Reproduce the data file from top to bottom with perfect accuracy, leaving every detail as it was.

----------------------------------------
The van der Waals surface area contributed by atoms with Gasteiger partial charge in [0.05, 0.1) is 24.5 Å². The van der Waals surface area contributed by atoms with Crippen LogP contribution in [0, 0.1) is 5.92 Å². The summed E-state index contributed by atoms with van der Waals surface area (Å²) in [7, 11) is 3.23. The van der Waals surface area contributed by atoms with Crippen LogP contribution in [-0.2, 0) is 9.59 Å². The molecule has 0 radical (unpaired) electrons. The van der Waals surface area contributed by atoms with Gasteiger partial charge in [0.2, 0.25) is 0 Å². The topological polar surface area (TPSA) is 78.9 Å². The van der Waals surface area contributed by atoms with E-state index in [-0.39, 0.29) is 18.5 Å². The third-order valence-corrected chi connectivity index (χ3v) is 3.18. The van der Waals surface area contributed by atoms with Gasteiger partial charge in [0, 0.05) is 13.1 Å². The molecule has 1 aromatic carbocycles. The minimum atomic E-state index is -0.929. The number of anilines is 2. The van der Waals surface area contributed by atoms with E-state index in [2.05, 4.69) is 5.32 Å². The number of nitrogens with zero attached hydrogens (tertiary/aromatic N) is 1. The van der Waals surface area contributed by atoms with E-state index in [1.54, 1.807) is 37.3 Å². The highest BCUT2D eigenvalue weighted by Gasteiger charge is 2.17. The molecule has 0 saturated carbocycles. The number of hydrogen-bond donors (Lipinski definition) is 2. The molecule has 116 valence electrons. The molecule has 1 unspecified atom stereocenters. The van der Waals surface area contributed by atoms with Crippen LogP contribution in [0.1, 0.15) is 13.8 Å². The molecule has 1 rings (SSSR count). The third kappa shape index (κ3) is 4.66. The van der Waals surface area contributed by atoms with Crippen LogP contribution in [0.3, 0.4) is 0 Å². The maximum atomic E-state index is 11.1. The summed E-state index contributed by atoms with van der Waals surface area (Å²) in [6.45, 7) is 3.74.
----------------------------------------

The van der Waals surface area contributed by atoms with Gasteiger partial charge in [0.05, 0.1) is 24.5 Å². The van der Waals surface area contributed by atoms with Crippen LogP contribution in [0, 0.1) is 5.92 Å². The summed E-state index contributed by atoms with van der Waals surface area (Å²) in [7, 11) is 3.23. The van der Waals surface area contributed by atoms with Crippen LogP contribution in [-0.2, 0) is 9.59 Å². The molecule has 0 radical (unpaired) electrons. The van der Waals surface area contributed by atoms with Gasteiger partial charge in [0.2, 0.25) is 0 Å². The topological polar surface area (TPSA) is 78.9 Å². The van der Waals surface area contributed by atoms with E-state index in [-0.39, 0.29) is 18.5 Å². The third-order valence-corrected chi connectivity index (χ3v) is 3.18. The van der Waals surface area contributed by atoms with Gasteiger partial charge in [0, 0.05) is 13.1 Å². The molecule has 1 aromatic carbocycles. The minimum atomic E-state index is -0.929. The number of anilines is 2. The van der Waals surface area contributed by atoms with E-state index in [2.05, 4.69) is 5.32 Å². The number of nitrogens with zero attached hydrogens (tertiary/aromatic N) is 1. The van der Waals surface area contributed by atoms with E-state index in [1.54, 1.807) is 37.3 Å². The highest BCUT2D eigenvalue weighted by Gasteiger charge is 2.17. The molecule has 0 saturated carbocycles. The number of hydrogen-bond donors (Lipinski definition) is 2. The molecule has 116 valence electrons. The molecule has 1 unspecified atom stereocenters. The van der Waals surface area contributed by atoms with Crippen LogP contribution in [0.1, 0.15) is 13.8 Å². The molecule has 1 rings (SSSR count). The third kappa shape index (κ3) is 4.66. The van der Waals surface area contributed by atoms with Crippen LogP contribution in [0.3, 0.4) is 0 Å². The maximum atomic E-state index is 11.1. The summed E-state index contributed by atoms with van der Waals surface area (Å²) in [6.45, 7) is 3.74.